Due diligence remains a critical item. As one would expect, diligence is used to help bridge differences in liability issues between buyers and sellers. More interestingly though, we see diligence increasingly being used as a tool to help overcome valuation gaps, with buyers pointing to specific issues in order to reduce prices. It is increasingly the case in auction situations, in particular, where buyers commonly use diligence findings to lower valuations following being selected as a final bidder. Similarly, we also see sellers attempting to use diligence, particularly with respect to new products or patents that have not yet been commercialized, to increase prices off of a simple multiple of EBITDA.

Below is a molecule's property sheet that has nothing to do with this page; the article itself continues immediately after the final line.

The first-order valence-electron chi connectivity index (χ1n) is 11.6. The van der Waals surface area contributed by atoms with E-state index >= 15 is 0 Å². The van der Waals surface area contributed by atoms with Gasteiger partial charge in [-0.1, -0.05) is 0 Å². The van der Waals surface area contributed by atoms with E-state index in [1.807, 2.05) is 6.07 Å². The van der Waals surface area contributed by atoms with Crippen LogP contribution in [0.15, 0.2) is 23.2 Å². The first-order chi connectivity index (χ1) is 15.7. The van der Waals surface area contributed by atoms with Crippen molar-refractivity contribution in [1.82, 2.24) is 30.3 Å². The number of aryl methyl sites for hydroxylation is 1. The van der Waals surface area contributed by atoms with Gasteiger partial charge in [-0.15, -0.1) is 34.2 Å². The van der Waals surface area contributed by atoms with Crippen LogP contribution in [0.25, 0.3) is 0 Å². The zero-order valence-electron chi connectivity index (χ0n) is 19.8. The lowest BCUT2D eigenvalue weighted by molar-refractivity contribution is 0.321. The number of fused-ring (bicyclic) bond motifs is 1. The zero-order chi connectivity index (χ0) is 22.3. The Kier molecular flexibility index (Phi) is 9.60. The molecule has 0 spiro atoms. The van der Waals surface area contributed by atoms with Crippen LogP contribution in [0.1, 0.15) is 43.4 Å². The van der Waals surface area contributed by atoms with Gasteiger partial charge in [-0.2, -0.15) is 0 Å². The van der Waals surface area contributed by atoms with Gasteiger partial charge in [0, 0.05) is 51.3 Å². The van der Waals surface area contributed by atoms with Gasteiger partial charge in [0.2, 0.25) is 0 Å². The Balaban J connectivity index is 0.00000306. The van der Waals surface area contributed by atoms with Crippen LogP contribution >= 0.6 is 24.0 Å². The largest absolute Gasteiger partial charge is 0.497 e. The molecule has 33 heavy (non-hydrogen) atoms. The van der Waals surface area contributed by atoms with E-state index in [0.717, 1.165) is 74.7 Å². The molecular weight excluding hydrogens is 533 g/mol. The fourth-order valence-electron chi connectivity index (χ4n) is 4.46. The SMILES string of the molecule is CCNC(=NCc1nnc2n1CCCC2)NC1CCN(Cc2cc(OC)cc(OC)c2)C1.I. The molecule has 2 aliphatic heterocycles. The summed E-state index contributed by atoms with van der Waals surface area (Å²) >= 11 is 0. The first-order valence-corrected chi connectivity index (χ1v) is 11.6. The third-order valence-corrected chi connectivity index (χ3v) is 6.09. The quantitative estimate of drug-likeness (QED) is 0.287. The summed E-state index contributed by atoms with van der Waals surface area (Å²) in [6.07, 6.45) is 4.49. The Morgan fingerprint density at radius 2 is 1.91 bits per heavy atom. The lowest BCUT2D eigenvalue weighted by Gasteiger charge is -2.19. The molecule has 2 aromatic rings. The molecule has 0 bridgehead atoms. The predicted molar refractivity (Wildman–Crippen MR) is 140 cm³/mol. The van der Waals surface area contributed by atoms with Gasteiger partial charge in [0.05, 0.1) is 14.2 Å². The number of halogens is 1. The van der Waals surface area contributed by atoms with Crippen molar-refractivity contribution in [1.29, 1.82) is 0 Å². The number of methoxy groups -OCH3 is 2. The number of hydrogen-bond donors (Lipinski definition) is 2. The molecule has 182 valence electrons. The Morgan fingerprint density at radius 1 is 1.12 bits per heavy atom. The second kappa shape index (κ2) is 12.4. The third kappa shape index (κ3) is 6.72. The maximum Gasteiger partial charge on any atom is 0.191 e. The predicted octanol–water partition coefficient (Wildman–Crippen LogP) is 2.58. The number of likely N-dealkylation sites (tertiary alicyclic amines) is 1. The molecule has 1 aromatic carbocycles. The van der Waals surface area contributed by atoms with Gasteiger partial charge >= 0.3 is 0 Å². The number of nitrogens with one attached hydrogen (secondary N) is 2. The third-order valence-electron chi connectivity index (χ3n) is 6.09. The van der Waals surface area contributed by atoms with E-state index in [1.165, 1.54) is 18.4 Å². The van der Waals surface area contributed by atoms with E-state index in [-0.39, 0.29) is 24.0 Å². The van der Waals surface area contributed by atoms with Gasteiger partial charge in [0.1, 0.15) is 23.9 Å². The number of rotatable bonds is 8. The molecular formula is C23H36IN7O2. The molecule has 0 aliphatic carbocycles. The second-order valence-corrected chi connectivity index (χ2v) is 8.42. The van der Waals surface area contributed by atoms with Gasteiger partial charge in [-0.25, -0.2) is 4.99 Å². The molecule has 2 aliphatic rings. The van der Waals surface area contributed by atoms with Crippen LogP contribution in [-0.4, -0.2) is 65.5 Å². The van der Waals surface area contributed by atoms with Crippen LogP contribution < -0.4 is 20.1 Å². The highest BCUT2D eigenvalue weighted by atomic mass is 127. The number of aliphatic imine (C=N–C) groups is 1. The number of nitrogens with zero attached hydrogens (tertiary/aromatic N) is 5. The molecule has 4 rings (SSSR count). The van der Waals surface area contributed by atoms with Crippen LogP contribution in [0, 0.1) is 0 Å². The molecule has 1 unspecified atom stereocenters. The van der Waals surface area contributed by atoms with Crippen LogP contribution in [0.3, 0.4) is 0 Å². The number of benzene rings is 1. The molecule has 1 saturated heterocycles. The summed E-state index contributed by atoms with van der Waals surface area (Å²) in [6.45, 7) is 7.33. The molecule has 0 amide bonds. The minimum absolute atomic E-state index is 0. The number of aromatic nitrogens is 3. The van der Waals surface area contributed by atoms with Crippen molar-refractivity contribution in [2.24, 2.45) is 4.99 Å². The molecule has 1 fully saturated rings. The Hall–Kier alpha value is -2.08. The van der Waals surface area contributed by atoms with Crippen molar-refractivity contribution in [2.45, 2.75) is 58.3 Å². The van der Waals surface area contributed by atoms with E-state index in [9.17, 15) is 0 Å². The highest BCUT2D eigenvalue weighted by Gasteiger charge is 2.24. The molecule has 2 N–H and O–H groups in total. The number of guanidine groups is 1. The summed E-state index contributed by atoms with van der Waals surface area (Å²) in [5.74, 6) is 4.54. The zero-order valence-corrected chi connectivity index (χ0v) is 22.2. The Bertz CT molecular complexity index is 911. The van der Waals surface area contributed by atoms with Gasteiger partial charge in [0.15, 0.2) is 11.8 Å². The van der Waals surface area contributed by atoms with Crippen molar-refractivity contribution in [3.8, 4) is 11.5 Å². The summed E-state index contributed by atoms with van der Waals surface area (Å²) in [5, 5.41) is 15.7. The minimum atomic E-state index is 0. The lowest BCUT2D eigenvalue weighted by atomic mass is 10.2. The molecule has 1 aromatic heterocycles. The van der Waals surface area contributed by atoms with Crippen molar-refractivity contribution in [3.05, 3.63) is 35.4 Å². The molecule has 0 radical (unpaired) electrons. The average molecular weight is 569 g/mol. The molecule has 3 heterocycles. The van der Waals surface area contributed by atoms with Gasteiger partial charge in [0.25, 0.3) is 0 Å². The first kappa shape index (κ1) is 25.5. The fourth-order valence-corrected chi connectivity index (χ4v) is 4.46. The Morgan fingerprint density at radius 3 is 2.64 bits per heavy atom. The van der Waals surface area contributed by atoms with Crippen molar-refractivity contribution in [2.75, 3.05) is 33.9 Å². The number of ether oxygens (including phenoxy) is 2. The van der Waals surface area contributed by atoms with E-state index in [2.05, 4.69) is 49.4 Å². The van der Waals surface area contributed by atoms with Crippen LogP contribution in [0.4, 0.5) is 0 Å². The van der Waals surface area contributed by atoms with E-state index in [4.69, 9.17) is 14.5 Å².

In addition, increasing focus during diligence is being placed on anti-corruption issues. Global enforcement of anti-corruption laws is growing - and many of these prosecutions are connected to M&A transactions. As usual, U.S. authorities are leading the way with pro-active enforcement action. A buyer needs to know as early as possible in the diligence process whether there are any compliance issues, otherwise it could find itself liable for illegal practices, weaknesses in controls or inaccuracies in books and records. New anti-bribery legislation in the UK, the Bribery Act (introduction of which has been recently delayed), will introduce a strict liability corporate offence of failing to prevent bribery. The only defence will be having in place "adequate procedures" to prevent bribery. Accordingly, a buyer needs to beware not to inherit liabilities for previous acts of target, particularly if the buyer may be seen to benefit from those pre-acquisition questionable activities.